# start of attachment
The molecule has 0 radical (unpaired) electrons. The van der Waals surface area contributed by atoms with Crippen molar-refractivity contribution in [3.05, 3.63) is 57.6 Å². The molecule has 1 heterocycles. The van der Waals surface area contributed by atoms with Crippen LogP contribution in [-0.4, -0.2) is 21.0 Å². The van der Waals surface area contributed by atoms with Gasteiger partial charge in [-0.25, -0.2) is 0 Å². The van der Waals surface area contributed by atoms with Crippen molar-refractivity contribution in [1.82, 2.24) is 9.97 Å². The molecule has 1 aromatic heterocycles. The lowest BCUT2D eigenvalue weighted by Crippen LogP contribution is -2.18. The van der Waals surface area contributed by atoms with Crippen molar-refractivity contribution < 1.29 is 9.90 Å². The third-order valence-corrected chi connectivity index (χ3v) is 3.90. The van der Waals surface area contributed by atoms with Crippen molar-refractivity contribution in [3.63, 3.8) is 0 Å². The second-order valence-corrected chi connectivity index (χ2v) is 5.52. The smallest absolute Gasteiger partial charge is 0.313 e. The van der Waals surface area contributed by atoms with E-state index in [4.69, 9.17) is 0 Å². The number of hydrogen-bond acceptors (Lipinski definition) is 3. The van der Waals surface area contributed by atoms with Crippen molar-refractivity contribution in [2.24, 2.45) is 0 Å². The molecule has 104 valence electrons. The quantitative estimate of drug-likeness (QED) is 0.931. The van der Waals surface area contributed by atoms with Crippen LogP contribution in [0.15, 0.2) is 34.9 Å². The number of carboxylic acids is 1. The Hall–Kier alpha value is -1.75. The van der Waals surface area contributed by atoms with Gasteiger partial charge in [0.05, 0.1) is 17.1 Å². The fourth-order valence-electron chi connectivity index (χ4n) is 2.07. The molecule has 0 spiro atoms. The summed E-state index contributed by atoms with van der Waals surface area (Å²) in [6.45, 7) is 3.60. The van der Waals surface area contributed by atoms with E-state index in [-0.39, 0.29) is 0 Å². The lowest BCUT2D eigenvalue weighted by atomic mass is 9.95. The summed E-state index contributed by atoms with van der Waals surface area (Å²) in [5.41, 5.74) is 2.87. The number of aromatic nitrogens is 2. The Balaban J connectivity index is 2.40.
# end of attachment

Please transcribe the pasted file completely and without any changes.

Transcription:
The molecule has 0 radical (unpaired) electrons. The van der Waals surface area contributed by atoms with Crippen molar-refractivity contribution in [3.05, 3.63) is 57.6 Å². The molecule has 1 heterocycles. The van der Waals surface area contributed by atoms with Crippen LogP contribution in [-0.4, -0.2) is 21.0 Å². The van der Waals surface area contributed by atoms with Gasteiger partial charge in [-0.25, -0.2) is 0 Å². The van der Waals surface area contributed by atoms with Crippen molar-refractivity contribution in [1.82, 2.24) is 9.97 Å². The molecule has 1 aromatic heterocycles. The lowest BCUT2D eigenvalue weighted by Crippen LogP contribution is -2.18. The van der Waals surface area contributed by atoms with Crippen molar-refractivity contribution < 1.29 is 9.90 Å². The third-order valence-corrected chi connectivity index (χ3v) is 3.90. The van der Waals surface area contributed by atoms with Crippen molar-refractivity contribution in [3.63, 3.8) is 0 Å². The second-order valence-corrected chi connectivity index (χ2v) is 5.52. The smallest absolute Gasteiger partial charge is 0.313 e. The van der Waals surface area contributed by atoms with E-state index in [4.69, 9.17) is 0 Å². The number of hydrogen-bond acceptors (Lipinski definition) is 3. The van der Waals surface area contributed by atoms with Crippen molar-refractivity contribution in [2.24, 2.45) is 0 Å². The molecule has 104 valence electrons. The quantitative estimate of drug-likeness (QED) is 0.931. The van der Waals surface area contributed by atoms with Crippen LogP contribution in [0.15, 0.2) is 34.9 Å². The number of carboxylic acids is 1. The Hall–Kier alpha value is -1.75. The van der Waals surface area contributed by atoms with Gasteiger partial charge in [0.05, 0.1) is 17.1 Å². The fourth-order valence-electron chi connectivity index (χ4n) is 2.07. The molecule has 0 spiro atoms. The summed E-state index contributed by atoms with van der Waals surface area (Å²) in [6.45, 7) is 3.60. The van der Waals surface area contributed by atoms with E-state index in [-0.39, 0.29) is 0 Å². The lowest BCUT2D eigenvalue weighted by atomic mass is 9.95. The summed E-state index contributed by atoms with van der Waals surface area (Å²) in [5.41, 5.74) is 2.87. The number of aromatic nitrogens is 2. The Balaban J connectivity index is 2.40.